Introduction to Globalisation and Transnational Politics
Religion has become an increasingly important issue in international relations over the past thirty years. Against the expectations of secularisation theorists, religion has not only remained socially strong in many parts of the world, but has become increasingly politically assertive. But in what ways does religion intersect with world politics? What are the strengths and weaknesses of analyzing religious politics in terms of civilizations, religio-political movements, or the religiosity of political leaders? What are the implications of the contemporary resurgence of religion for international order? And how is the intersection of world politics and religion best managed in the twenty-first century?
This course will provide an introduction to religion in world politics. The course will begin by exploring methodological and conceptual problems in the study of religion and politics, and the historical background to the new visibility of religion in political life. It will then move on to examining some of the most prominent examples of contemporary religious politics at three ‘levels of analysis’: the level of civilizations and religious traditions; the organized group level; and the individual level. At each level, we will discuss case study examples (cases tbc), asking not only what kind of political projects are being pursued by religious actors, but also what is made visible at each level of analysis, and what is obscured. The course will conclude by examining responses to the resurgence of religion: how contemporary politics and government are affecting what forms of religion and religious political engagement are possible and permissible.
What are the implications of the contemporary resurgence of religion for global order?
In this course, we will examine the diverse ways in which religion is reshaping world politics. The first half of the course explores the theories being developed to understand how religion relates to important contemporary political phenomena: secularism, nationalism, globalization and transnationalism, violence, democratization, and electoral politics. We will ask how religion shapes these realities, and how they in turn structure the context in which religious politics takes place, shaping what forms of religion and religious political engagement are possible in the twenty-first century.
Throughout the course, students will be encouraged to critically reflect on whether theories and categories in the academic literature provide adequate tools for understanding the religious dimension of world politics. How far can we generalize about religious politics? And can we maintain consistent distinctions between religious and secular politics? This course is recommended as a preparation for Political Islam in the Middle East at 300-level.
This module aims to provide a critical examination of key issues and processes related to the place and role of religion in world politics. By the end of the module, students will be able to:
Demonstrate an advanced understanding of competing theoretical approaches to the study of religion in world politics.
Show knowledge of the historical trajectory of religion in world politics.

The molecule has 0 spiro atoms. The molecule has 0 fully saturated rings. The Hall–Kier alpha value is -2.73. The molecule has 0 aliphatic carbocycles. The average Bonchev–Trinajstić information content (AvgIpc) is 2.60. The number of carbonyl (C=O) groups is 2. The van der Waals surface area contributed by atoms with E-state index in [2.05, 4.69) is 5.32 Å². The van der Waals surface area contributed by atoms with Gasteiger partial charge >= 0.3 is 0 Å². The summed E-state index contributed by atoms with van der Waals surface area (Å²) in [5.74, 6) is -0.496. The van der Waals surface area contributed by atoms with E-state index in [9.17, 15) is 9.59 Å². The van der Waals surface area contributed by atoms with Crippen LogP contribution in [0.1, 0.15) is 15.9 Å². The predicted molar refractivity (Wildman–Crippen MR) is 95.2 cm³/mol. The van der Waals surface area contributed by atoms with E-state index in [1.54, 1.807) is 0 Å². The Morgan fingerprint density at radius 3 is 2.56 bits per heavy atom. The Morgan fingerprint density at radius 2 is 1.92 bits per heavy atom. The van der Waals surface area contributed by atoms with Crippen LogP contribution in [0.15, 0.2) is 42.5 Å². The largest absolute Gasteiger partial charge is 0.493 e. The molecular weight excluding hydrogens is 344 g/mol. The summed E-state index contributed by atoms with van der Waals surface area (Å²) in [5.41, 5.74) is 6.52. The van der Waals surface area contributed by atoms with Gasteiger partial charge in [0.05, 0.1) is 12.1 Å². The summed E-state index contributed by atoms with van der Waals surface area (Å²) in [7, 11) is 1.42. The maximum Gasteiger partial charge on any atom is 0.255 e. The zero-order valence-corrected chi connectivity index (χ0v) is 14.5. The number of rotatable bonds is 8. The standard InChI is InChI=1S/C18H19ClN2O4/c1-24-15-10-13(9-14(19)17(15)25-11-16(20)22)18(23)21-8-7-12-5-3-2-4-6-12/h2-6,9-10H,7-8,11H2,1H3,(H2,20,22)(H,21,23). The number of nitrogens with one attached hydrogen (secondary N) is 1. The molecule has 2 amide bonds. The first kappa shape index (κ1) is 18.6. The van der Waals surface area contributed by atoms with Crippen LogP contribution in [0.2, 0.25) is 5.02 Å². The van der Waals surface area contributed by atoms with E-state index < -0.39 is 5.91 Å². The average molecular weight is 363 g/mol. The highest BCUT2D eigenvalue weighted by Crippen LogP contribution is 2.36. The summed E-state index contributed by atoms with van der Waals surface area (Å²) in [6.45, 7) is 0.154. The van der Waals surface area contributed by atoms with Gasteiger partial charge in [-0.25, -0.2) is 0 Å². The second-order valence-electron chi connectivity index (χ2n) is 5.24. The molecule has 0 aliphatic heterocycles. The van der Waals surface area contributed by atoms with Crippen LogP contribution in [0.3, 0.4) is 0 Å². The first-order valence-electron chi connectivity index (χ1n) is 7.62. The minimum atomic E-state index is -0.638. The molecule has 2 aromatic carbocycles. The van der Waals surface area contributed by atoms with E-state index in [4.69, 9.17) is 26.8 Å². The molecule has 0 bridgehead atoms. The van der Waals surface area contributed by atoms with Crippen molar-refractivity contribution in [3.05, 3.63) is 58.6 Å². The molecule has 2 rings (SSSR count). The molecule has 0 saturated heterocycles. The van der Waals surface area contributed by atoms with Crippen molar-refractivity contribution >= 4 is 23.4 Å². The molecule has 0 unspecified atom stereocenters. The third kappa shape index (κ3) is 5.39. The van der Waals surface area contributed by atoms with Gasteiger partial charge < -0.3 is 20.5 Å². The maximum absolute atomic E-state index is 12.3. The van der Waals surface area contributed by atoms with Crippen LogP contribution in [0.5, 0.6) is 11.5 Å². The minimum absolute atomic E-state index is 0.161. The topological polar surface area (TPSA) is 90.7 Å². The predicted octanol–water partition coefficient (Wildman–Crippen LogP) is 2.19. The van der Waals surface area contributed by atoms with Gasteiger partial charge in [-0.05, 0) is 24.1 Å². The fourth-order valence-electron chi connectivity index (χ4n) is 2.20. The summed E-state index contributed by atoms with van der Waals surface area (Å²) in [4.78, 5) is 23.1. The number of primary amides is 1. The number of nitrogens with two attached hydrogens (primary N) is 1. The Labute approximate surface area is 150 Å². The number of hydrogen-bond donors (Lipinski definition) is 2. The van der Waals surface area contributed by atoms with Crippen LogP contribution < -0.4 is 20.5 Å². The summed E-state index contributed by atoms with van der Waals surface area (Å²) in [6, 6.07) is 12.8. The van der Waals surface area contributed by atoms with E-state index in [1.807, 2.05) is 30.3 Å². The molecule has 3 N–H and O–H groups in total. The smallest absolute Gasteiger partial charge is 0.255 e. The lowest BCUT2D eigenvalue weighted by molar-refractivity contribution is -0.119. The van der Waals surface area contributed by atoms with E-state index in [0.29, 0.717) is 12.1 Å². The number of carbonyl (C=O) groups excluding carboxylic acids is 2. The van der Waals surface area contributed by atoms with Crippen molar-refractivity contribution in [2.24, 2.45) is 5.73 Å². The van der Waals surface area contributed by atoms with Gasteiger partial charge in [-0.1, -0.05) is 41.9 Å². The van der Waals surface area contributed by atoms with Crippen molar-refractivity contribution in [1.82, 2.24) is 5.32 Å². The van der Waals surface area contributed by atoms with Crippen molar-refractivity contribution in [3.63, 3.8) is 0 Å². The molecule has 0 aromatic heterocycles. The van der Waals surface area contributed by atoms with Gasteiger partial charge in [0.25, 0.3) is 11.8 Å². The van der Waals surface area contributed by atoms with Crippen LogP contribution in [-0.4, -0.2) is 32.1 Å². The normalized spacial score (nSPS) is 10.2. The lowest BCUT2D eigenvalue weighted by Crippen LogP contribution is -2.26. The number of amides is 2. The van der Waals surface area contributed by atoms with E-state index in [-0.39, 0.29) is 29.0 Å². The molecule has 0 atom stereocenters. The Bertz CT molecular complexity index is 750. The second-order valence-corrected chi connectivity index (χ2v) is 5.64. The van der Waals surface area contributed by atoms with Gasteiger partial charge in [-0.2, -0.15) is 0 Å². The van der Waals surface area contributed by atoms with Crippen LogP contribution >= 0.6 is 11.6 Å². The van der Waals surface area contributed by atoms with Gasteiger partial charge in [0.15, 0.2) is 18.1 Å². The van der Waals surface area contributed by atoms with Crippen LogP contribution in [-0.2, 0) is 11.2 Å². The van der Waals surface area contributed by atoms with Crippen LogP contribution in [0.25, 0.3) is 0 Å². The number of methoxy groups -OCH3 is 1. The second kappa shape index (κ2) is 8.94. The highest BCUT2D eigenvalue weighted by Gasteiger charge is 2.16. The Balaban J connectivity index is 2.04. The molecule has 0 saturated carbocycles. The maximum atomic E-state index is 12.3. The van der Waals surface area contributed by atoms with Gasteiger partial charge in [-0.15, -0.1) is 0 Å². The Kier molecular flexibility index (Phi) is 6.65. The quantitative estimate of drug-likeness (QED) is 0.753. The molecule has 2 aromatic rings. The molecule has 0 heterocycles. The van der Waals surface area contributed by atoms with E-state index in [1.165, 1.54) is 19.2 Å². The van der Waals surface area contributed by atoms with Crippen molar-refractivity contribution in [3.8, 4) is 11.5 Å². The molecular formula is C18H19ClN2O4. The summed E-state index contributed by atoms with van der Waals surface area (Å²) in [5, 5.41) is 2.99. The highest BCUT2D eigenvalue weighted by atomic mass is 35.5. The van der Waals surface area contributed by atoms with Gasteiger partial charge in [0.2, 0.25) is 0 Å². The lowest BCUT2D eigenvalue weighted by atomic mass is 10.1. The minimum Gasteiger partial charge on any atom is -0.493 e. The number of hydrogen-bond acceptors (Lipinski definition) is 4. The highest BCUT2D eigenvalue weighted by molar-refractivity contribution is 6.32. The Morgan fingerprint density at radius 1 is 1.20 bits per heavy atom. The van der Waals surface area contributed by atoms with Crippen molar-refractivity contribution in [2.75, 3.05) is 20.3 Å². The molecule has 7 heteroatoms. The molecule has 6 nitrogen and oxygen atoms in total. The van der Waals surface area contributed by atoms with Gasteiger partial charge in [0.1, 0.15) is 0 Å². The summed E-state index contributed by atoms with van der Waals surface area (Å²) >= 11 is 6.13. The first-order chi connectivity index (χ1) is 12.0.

Demonstrate understanding of the complexity and diversity of religious politics around the world.
Apply conceptual and theoretical tools to analyse the role religion plays in world politics.
Demonstrate appropriate cognitive, communicative and transferable skills; develop the capacity to learn independently, criticise major texts and approaches, and lead class discussions.
Once available, timetables will be published here.
Mode of instruction
The course is taught through two-hour seminars. Students will be expected to participate in both large and small group discussions; present and defend their ideas within an academic setting; and take part in group projects. The instructor will facilitate and ensure the efficient running of the discussion, but students are responsible for shaping its direction. Each seminar has a ‘required reading’ list that must be read in advance of each seminar. Students are also recommended to read some of the items listed under ‘suggested reading’ prior to each seminar and use the extended list as a starting point in their preparation for essay writing.
Seminar participation: 15% (ongoing, weeks 1-7)
Group presentations: 15% (weeks 3-7)
Book review: 30% (1000 words, week 5)
Individual final research essay: 40% (2500 words, week 8)
There will be a Blackboard site available for this course. Students will be enrolled at least one week before the start of classes.
There is no core text. Recommended texts indicative of the course content include:
Ted G. Jelen and Clyde Wilcox (eds.), Religion and Politics in Comparative Perspective¬ (Cambridge: Cambridge UP, 2002).
Timothy Samuel Shah, Alfred Stepan and Monica Duffy Toft (eds.), ¬Rethinking Religion and World Affairs (Oxford: OUP, 2012).
Monica Toft, Daniel Philpott, and Timothy Shah, God's Century: Resurgent Religion and Global Politics (New York: Norton, 2011).
Elizabeth Shakman Hurd, The Politics of Secularism in International Relations (Princeton: Princeton UP, 2007).
This course is open to LUC students and LUC exchange students. Registration is coordinated by the Curriculum Coordinator. Interested non-LUC students should contact email@example.com.
Dr Edmund Frettingham: firstname.lastname@example.org